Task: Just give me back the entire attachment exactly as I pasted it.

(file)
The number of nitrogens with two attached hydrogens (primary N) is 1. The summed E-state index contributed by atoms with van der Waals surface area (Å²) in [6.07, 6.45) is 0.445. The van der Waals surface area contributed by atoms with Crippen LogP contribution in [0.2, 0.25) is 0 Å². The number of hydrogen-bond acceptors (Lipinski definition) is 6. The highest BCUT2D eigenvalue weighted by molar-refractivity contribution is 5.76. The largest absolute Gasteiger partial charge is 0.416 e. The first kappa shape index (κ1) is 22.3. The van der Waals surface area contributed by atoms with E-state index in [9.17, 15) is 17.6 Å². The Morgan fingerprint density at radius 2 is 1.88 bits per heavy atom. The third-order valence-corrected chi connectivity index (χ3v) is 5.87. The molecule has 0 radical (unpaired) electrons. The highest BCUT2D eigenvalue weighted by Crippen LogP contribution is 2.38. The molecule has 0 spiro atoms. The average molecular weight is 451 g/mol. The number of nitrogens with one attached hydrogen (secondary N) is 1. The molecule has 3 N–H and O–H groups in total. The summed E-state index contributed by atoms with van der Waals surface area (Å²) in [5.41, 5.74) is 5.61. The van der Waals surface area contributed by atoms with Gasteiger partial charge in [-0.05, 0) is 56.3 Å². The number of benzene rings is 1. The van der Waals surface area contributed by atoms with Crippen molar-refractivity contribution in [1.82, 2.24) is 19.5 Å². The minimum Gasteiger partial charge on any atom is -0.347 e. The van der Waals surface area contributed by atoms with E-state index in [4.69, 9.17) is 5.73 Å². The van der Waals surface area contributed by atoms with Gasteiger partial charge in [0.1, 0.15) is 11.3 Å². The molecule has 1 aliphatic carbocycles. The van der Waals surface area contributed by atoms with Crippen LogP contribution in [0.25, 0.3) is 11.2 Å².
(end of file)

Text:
The number of nitrogens with two attached hydrogens (primary N) is 1. The summed E-state index contributed by atoms with van der Waals surface area (Å²) in [6.07, 6.45) is 0.445. The van der Waals surface area contributed by atoms with Crippen LogP contribution in [0.2, 0.25) is 0 Å². The number of hydrogen-bond acceptors (Lipinski definition) is 6. The highest BCUT2D eigenvalue weighted by molar-refractivity contribution is 5.76. The largest absolute Gasteiger partial charge is 0.416 e. The first kappa shape index (κ1) is 22.3. The van der Waals surface area contributed by atoms with E-state index in [9.17, 15) is 17.6 Å². The Morgan fingerprint density at radius 2 is 1.88 bits per heavy atom. The third-order valence-corrected chi connectivity index (χ3v) is 5.87. The molecule has 0 radical (unpaired) electrons. The highest BCUT2D eigenvalue weighted by Crippen LogP contribution is 2.38. The molecule has 0 spiro atoms. The average molecular weight is 451 g/mol. The number of nitrogens with one attached hydrogen (secondary N) is 1. The molecule has 3 N–H and O–H groups in total. The summed E-state index contributed by atoms with van der Waals surface area (Å²) in [5.41, 5.74) is 5.61. The van der Waals surface area contributed by atoms with Gasteiger partial charge in [-0.05, 0) is 56.3 Å². The number of benzene rings is 1. The van der Waals surface area contributed by atoms with Crippen molar-refractivity contribution in [1.82, 2.24) is 19.5 Å². The minimum Gasteiger partial charge on any atom is -0.347 e. The van der Waals surface area contributed by atoms with E-state index in [4.69, 9.17) is 5.73 Å². The van der Waals surface area contributed by atoms with Gasteiger partial charge in [0.1, 0.15) is 11.3 Å². The molecule has 1 aliphatic carbocycles. The van der Waals surface area contributed by atoms with Crippen LogP contribution in [0.25, 0.3) is 11.2 Å².